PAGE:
BOSTON (CBS/AP) — A new study says Massachusetts is suffering from a shortage of supermarkets that stock fresh, nutritious food.
WBZ NewsRadio 1030’s Deb Lawler talks to Chris Flynn of the Massachusetts Food Association
“I think what the report is trying to say is that, a lot of people sell food,” Flynn told WBZ NewsRadio 1030, noting that “competition is fierce.”
“But the question is where there is the nutritious food and that’s in grocery stores and supermarkets and I think most of the state is covered. There are just certain areas what are called ‘food deserts’ where there is an absence of grocery stores.”
The Boston Globe reports that Massachusetts ranks third from the bottom among all states. The problem is particularly acute in urban areas and rural parts of central and western Massachusetts.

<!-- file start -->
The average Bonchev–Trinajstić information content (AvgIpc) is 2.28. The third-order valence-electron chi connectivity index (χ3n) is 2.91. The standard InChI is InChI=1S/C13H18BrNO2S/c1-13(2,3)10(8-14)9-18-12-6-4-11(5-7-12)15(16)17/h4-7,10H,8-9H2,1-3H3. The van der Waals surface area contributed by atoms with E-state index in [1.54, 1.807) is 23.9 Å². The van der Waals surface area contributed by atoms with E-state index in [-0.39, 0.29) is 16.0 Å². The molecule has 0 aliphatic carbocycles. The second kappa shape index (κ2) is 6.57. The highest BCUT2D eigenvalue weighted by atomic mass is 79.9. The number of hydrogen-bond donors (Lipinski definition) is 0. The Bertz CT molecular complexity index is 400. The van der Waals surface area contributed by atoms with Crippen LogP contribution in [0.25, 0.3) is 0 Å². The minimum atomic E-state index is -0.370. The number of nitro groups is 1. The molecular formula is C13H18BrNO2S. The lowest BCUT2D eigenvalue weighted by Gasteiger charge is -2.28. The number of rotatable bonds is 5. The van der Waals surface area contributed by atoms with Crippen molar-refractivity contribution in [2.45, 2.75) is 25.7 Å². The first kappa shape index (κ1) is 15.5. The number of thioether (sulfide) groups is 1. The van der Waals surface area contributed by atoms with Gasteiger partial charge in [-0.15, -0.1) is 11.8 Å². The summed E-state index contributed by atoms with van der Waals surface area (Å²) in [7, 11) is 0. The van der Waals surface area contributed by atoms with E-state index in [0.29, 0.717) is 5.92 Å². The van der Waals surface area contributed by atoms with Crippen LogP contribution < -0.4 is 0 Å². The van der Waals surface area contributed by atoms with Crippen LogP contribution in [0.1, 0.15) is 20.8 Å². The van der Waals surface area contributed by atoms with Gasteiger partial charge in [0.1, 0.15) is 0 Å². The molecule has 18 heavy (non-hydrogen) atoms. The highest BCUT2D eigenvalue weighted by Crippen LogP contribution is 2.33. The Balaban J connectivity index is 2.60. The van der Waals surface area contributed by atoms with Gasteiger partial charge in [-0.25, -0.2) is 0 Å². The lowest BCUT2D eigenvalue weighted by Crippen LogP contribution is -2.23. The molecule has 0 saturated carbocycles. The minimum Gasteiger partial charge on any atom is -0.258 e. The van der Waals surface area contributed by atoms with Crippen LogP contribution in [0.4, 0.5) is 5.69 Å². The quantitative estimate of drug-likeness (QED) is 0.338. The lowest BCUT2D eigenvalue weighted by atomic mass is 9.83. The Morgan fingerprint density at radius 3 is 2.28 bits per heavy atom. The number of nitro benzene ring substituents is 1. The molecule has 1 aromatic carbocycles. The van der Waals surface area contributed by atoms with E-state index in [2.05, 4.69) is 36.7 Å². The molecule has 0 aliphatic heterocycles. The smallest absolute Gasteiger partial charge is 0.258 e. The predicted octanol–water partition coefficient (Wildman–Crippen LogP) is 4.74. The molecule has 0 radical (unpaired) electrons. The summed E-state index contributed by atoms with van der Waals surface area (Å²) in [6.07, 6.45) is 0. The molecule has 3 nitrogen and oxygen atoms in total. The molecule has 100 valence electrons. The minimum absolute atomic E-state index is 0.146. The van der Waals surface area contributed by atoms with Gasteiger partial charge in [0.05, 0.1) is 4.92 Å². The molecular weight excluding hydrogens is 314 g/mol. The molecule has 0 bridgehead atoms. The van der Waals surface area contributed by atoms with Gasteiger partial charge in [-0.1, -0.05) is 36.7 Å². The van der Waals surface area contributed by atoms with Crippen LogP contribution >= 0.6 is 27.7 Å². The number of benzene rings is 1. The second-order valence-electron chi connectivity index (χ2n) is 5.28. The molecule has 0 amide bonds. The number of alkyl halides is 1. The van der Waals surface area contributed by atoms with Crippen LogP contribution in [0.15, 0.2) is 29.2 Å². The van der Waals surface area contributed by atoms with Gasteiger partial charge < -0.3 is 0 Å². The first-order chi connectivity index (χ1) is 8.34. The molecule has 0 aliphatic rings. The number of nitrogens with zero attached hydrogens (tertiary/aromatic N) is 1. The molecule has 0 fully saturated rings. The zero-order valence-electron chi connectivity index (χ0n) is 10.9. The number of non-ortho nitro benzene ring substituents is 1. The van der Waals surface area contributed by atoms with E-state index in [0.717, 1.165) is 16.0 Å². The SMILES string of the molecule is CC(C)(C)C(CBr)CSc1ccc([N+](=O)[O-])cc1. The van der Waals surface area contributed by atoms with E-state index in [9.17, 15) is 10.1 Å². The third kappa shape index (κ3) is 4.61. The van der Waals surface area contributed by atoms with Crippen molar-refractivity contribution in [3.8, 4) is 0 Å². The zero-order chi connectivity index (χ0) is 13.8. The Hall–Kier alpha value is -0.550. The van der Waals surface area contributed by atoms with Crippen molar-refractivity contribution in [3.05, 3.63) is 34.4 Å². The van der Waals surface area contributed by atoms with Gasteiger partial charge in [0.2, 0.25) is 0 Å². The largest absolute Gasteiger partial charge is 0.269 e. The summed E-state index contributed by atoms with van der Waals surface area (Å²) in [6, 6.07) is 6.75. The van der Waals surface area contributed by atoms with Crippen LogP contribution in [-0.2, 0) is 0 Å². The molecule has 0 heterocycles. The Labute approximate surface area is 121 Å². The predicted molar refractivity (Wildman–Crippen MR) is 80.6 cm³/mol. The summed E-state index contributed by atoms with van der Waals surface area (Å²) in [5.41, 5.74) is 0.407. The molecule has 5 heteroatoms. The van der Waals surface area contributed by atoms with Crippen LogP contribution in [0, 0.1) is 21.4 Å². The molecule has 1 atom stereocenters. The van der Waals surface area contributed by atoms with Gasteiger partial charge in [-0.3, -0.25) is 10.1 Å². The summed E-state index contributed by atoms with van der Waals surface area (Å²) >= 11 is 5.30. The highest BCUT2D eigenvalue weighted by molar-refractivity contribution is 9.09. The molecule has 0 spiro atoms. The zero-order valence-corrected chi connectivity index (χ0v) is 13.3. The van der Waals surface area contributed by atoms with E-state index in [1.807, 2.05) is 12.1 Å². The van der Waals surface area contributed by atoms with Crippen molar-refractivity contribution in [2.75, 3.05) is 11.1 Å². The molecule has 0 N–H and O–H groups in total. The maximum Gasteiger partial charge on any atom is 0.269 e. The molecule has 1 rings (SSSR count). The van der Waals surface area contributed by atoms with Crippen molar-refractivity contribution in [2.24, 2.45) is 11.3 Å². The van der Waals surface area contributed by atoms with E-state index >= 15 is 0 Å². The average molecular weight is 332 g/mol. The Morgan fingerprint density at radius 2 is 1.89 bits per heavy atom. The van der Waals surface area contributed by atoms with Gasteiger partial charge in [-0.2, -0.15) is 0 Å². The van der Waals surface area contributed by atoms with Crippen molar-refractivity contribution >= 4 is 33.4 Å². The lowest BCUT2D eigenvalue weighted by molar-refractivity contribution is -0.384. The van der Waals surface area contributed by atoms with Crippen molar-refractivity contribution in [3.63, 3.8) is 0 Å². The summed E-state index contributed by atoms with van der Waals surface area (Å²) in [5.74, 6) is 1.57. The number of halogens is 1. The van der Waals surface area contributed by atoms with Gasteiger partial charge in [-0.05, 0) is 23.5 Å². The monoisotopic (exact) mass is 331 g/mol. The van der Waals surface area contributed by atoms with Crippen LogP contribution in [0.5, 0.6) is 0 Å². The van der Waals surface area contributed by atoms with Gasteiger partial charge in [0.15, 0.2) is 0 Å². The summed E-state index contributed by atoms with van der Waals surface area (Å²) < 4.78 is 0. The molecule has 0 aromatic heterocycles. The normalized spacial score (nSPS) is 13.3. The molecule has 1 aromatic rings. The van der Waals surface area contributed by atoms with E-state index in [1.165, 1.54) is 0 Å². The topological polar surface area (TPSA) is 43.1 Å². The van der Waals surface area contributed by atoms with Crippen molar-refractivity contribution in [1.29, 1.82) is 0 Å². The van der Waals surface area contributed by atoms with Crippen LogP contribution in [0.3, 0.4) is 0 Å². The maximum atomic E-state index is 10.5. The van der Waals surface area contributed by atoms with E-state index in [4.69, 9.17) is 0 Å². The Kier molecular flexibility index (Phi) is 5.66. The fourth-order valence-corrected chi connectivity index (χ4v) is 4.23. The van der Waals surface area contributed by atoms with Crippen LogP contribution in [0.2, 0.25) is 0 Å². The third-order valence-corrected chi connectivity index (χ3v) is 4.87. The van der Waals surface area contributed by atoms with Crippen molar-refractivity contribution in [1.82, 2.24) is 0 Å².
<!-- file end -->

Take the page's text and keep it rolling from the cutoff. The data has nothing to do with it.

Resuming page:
In Lowell and Fitchburg, the number of supermarkets would need to double to be in line with the national average. In Boston, Springfield, and Brockton, there are about 30 percent fewer supermarkets per person than the national average.
Representatives of state government, health advocates, and the supermarket industry are working on ways to attract more grocery stores to underserved areas.
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